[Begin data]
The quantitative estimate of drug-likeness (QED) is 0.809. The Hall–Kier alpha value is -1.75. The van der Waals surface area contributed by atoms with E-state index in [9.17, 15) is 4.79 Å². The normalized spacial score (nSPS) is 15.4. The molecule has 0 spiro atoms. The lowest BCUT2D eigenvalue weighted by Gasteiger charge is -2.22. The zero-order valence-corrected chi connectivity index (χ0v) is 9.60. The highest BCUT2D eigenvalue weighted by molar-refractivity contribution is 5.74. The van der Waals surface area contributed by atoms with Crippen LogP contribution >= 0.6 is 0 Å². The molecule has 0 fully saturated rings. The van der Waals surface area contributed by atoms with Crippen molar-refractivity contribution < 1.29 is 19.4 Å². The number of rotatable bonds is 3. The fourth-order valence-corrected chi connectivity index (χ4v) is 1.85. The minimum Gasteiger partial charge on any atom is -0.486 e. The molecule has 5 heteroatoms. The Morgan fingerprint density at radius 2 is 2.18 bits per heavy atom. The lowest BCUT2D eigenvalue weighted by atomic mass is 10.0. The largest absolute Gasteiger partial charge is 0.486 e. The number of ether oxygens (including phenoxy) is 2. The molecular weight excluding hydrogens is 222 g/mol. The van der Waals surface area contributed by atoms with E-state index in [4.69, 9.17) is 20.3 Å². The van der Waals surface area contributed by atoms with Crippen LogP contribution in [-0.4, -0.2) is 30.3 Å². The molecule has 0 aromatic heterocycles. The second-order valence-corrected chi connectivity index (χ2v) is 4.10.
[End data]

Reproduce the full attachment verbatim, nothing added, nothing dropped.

The quantitative estimate of drug-likeness (QED) is 0.809. The Hall–Kier alpha value is -1.75. The van der Waals surface area contributed by atoms with E-state index in [9.17, 15) is 4.79 Å². The normalized spacial score (nSPS) is 15.4. The molecule has 0 spiro atoms. The lowest BCUT2D eigenvalue weighted by Gasteiger charge is -2.22. The zero-order valence-corrected chi connectivity index (χ0v) is 9.60. The highest BCUT2D eigenvalue weighted by molar-refractivity contribution is 5.74. The van der Waals surface area contributed by atoms with Crippen LogP contribution >= 0.6 is 0 Å². The molecule has 0 fully saturated rings. The van der Waals surface area contributed by atoms with Crippen molar-refractivity contribution < 1.29 is 19.4 Å². The number of rotatable bonds is 3. The fourth-order valence-corrected chi connectivity index (χ4v) is 1.85. The minimum Gasteiger partial charge on any atom is -0.486 e. The molecule has 5 heteroatoms. The Morgan fingerprint density at radius 2 is 2.18 bits per heavy atom. The lowest BCUT2D eigenvalue weighted by atomic mass is 10.0. The largest absolute Gasteiger partial charge is 0.486 e. The number of ether oxygens (including phenoxy) is 2. The molecular weight excluding hydrogens is 222 g/mol. The van der Waals surface area contributed by atoms with E-state index in [4.69, 9.17) is 20.3 Å². The van der Waals surface area contributed by atoms with Crippen LogP contribution in [-0.4, -0.2) is 30.3 Å². The molecule has 0 aromatic heterocycles. The second-order valence-corrected chi connectivity index (χ2v) is 4.10.